There are many terrible diseases, but Alzheimer’s Disease (AD) is different in that patients lose their memories and their personality. As the disease progresses, they may become very paranoid and believe that their caregivers are going to harm them. Rather than appreciating the care, they may become suspicious and combative.
Most people know that individuals with Alzheimer’s lose their short-term memory, but many do not recognize that the disease affects the entire body. Alzheimer’s is always terminal.
Twice in my life I have been a caregiver for a loved one with Alzheimer’s. Along with several other family members, I helped care for my father, who died in 1995, seven years after being diagnosed with the disease. He had deteriorated to the point that he lay in bed, unable to communicate, to recognize his loved ones, or to control his bodily functions.
For the last couple of years, I have been caring for my husband Jack, who had early signs of Alzheimer’s for several years before he was diagnosed in early 2010. His two biggest fears were that he would not know me and that he would end up in a nursing home. I promised him that I would care for him, and thanks be to God, I was able to honor that promise. He died of kidney failure before AD progressed to the point that he didn’t recognize me. He was in a nursing home for a week after being discharged from the hospital so changes could be made to our home, such as adding(a wheelchair ramp and replacing the king-size bed with a hospital bed, and we could arrange for round-the-clock caregiving help because he couldn’t even sit up by himself. We got a private room, and I was with him constantly while family and friends made the necessary arrangements to take him home. He thought he was still in the hospital and never knew he was in a nursing home. We took him home on Wednesday afternoon, and he died the following Sunday morning.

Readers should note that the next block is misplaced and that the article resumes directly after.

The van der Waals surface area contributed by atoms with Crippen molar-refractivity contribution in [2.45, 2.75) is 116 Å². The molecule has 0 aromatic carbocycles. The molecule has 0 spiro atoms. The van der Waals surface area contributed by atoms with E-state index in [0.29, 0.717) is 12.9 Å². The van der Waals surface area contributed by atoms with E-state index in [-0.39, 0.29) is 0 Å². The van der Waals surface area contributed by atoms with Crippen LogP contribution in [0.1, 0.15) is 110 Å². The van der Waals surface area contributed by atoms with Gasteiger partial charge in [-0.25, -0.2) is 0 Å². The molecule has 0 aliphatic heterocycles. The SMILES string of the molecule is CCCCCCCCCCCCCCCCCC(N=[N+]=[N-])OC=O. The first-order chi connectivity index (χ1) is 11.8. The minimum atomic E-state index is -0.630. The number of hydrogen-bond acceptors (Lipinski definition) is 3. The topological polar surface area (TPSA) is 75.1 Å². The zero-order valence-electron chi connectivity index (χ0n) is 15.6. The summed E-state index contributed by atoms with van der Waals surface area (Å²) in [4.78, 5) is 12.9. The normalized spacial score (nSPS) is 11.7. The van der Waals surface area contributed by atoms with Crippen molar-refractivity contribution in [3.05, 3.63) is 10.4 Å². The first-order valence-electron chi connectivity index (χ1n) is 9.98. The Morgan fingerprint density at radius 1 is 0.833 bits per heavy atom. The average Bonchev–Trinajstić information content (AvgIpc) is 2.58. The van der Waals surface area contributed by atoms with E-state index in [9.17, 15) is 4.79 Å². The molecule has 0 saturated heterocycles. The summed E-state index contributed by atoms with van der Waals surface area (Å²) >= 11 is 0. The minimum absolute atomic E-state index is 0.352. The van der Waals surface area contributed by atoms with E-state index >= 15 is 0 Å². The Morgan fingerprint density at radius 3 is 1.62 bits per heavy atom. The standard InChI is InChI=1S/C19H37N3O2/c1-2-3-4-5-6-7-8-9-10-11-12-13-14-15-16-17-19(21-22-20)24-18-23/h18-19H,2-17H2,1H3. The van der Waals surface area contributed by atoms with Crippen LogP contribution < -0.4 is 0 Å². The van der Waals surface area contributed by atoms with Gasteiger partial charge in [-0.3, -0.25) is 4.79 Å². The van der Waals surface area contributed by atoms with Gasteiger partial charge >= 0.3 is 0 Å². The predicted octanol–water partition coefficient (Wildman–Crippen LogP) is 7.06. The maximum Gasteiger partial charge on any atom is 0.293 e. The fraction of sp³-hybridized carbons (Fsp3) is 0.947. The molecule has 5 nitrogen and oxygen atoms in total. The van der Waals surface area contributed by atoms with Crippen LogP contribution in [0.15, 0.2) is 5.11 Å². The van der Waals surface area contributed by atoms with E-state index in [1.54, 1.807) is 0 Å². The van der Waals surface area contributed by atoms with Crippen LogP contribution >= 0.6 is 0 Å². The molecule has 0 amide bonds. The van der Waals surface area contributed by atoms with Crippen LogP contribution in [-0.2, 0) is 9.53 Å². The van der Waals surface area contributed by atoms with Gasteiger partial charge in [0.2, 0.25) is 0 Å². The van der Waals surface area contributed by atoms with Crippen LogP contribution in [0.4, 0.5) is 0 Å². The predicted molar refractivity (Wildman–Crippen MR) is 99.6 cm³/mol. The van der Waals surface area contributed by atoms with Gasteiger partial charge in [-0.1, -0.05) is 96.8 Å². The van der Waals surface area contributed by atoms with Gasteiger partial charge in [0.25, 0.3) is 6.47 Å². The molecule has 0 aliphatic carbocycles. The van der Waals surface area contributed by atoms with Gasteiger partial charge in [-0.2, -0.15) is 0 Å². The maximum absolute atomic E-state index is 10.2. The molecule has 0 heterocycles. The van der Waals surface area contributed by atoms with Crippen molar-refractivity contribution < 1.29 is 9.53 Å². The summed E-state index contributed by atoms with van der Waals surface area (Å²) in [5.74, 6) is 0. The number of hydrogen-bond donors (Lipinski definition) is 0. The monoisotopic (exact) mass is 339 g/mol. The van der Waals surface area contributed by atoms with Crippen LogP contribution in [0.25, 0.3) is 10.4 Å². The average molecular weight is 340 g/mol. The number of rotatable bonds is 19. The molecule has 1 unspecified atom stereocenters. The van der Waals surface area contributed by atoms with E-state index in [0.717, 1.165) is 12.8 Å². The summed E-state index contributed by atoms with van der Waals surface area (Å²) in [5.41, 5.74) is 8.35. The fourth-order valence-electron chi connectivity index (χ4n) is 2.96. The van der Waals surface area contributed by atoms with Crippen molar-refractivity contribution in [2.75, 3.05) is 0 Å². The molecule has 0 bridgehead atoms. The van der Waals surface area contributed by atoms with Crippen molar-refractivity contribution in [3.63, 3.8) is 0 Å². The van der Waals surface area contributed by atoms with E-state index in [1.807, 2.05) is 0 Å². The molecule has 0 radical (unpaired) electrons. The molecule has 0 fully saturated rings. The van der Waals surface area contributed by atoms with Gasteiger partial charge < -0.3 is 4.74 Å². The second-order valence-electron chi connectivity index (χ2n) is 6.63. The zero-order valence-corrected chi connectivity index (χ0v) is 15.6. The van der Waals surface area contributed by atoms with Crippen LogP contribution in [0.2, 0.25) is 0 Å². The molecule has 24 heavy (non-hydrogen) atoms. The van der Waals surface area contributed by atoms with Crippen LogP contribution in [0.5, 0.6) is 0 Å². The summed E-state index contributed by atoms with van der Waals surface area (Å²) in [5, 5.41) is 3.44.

We were so blessed that I could care for Jack full-time. I set up a laptop in the den so I could work when he was watching TV or sleeping, but whenever he needed anything or simply wanted company, I was there. In spite of the disease, we shared many precious times together during the last years of his life.
Alzheimer’s is becoming more and more common. The major risk factor is age—in the past, people didn’t live long enough to develop the disease. About half the people who reach the age of 80 will have Alzheimer’s. Every one of those individuals will need to be cared for, and most often caregivers are family members. Caregiving can be very stressful, both physically and emotionally. I can certainly attest to the fact that caregiving is challenging. However, I can also tell you from personal experience that caring for someone you love can be a blessing. Anticipating that the time would come that he wouldn’t be able to tell me—perhaps wouldn’t even remember or understand—Jack told me over and over again how much he loved me, and I had the opportunity to tell him often with words and show him constantly with care how much I loved him.
If you know a caregiver for an Alzheimer’s patient, let them know you appreciate what they do. It is not easy. My sister, Nancy Nicholson, was so impacted by being one of our father’s caregivers that she returned to school to become a social worker. She is wonderful with Alzheimer’s patients and with their families. She has written a short little book of helpful advice for caregivers, especially those just beginning the caregiving journey. I highly recommend the book, and it would make a wonderful Christmas gift for a caregiver.